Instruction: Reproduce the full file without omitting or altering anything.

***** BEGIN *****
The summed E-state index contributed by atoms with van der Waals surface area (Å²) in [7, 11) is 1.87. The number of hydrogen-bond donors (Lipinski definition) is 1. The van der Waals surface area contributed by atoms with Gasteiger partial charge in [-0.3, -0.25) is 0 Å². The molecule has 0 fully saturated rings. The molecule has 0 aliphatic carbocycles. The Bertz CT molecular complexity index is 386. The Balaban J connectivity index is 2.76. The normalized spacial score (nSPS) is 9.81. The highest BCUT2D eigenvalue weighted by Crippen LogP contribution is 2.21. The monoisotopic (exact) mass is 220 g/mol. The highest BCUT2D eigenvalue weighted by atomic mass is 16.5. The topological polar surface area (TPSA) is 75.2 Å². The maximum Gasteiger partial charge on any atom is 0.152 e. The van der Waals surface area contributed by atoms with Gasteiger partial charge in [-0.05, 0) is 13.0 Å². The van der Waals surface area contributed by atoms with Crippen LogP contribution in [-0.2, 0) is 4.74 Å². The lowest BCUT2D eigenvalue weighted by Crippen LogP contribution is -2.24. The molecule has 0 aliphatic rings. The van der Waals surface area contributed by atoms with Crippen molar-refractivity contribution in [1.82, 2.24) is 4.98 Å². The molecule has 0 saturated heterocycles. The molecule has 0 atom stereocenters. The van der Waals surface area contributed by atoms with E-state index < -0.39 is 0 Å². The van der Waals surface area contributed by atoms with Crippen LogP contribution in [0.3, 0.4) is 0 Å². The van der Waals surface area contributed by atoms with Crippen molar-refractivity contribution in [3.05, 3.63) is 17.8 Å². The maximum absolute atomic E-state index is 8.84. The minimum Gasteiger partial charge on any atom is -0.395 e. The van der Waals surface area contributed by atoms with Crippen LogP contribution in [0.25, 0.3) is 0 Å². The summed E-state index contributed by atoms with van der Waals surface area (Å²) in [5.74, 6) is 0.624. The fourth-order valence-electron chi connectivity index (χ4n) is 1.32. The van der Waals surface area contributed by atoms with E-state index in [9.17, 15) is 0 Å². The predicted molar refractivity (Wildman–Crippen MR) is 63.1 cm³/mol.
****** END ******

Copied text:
The summed E-state index contributed by atoms with van der Waals surface area (Å²) in [7, 11) is 1.87. The number of hydrogen-bond donors (Lipinski definition) is 1. The van der Waals surface area contributed by atoms with Gasteiger partial charge in [-0.3, -0.25) is 0 Å². The molecule has 0 fully saturated rings. The molecule has 0 aliphatic carbocycles. The Bertz CT molecular complexity index is 386. The Balaban J connectivity index is 2.76. The normalized spacial score (nSPS) is 9.81. The highest BCUT2D eigenvalue weighted by Crippen LogP contribution is 2.21. The monoisotopic (exact) mass is 220 g/mol. The highest BCUT2D eigenvalue weighted by atomic mass is 16.5. The topological polar surface area (TPSA) is 75.2 Å². The maximum Gasteiger partial charge on any atom is 0.152 e. The van der Waals surface area contributed by atoms with Gasteiger partial charge in [-0.05, 0) is 13.0 Å². The van der Waals surface area contributed by atoms with Crippen LogP contribution in [-0.2, 0) is 4.74 Å². The lowest BCUT2D eigenvalue weighted by Crippen LogP contribution is -2.24. The molecule has 0 aliphatic rings. The van der Waals surface area contributed by atoms with Crippen molar-refractivity contribution in [1.82, 2.24) is 4.98 Å². The molecule has 0 saturated heterocycles. The molecule has 0 atom stereocenters. The van der Waals surface area contributed by atoms with E-state index < -0.39 is 0 Å². The van der Waals surface area contributed by atoms with Crippen LogP contribution in [0.3, 0.4) is 0 Å². The van der Waals surface area contributed by atoms with Crippen molar-refractivity contribution in [3.05, 3.63) is 17.8 Å². The maximum absolute atomic E-state index is 8.84. The minimum Gasteiger partial charge on any atom is -0.395 e. The van der Waals surface area contributed by atoms with Crippen LogP contribution in [0.25, 0.3) is 0 Å². The summed E-state index contributed by atoms with van der Waals surface area (Å²) in [5.74, 6) is 0.624. The fourth-order valence-electron chi connectivity index (χ4n) is 1.32. The van der Waals surface area contributed by atoms with E-state index in [9.17, 15) is 0 Å². The predicted molar refractivity (Wildman–Crippen MR) is 63.1 cm³/mol.